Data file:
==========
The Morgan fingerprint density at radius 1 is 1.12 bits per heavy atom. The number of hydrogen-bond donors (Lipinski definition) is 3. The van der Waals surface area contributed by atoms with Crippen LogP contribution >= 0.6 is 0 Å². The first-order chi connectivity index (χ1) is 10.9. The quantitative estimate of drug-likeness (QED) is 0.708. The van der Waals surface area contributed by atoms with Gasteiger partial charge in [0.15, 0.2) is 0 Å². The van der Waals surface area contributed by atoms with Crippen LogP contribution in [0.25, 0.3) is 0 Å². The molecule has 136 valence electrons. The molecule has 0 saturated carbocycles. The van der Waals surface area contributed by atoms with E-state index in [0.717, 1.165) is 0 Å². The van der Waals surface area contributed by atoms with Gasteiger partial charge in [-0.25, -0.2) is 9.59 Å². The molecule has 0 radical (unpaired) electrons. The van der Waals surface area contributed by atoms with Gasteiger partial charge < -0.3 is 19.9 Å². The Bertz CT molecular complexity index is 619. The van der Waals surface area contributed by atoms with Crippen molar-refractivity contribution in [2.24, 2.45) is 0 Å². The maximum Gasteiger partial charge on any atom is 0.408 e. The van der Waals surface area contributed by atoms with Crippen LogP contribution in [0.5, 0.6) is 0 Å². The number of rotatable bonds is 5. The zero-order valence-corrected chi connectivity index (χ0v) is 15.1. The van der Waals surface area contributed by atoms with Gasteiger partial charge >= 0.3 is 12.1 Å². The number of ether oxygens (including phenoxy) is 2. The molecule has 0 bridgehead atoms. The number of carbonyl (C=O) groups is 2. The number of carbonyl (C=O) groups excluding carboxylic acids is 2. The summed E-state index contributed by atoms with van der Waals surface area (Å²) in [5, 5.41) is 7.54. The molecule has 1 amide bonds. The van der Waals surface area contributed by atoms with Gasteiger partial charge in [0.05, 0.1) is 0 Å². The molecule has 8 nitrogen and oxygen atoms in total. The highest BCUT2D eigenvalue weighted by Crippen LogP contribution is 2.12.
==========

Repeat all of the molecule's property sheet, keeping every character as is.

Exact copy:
The Morgan fingerprint density at radius 1 is 1.12 bits per heavy atom. The number of hydrogen-bond donors (Lipinski definition) is 3. The van der Waals surface area contributed by atoms with Crippen LogP contribution >= 0.6 is 0 Å². The first-order chi connectivity index (χ1) is 10.9. The quantitative estimate of drug-likeness (QED) is 0.708. The van der Waals surface area contributed by atoms with Gasteiger partial charge in [0.15, 0.2) is 0 Å². The van der Waals surface area contributed by atoms with Crippen LogP contribution in [0.25, 0.3) is 0 Å². The molecule has 136 valence electrons. The molecule has 0 saturated carbocycles. The van der Waals surface area contributed by atoms with E-state index in [0.717, 1.165) is 0 Å². The van der Waals surface area contributed by atoms with Gasteiger partial charge in [-0.25, -0.2) is 9.59 Å². The molecule has 0 radical (unpaired) electrons. The van der Waals surface area contributed by atoms with Gasteiger partial charge < -0.3 is 19.9 Å². The Bertz CT molecular complexity index is 619. The van der Waals surface area contributed by atoms with Crippen molar-refractivity contribution in [2.24, 2.45) is 0 Å². The maximum Gasteiger partial charge on any atom is 0.408 e. The van der Waals surface area contributed by atoms with Crippen LogP contribution in [0.5, 0.6) is 0 Å². The number of rotatable bonds is 5. The zero-order valence-corrected chi connectivity index (χ0v) is 15.1. The van der Waals surface area contributed by atoms with Gasteiger partial charge >= 0.3 is 12.1 Å². The number of ether oxygens (including phenoxy) is 2. The molecule has 0 bridgehead atoms. The number of carbonyl (C=O) groups is 2. The number of carbonyl (C=O) groups excluding carboxylic acids is 2. The summed E-state index contributed by atoms with van der Waals surface area (Å²) in [5, 5.41) is 7.54. The molecule has 1 amide bonds. The van der Waals surface area contributed by atoms with Gasteiger partial charge in [0.05, 0.1) is 0 Å². The molecule has 8 nitrogen and oxygen atoms in total. The highest BCUT2D eigenvalue weighted by Crippen LogP contribution is 2.12.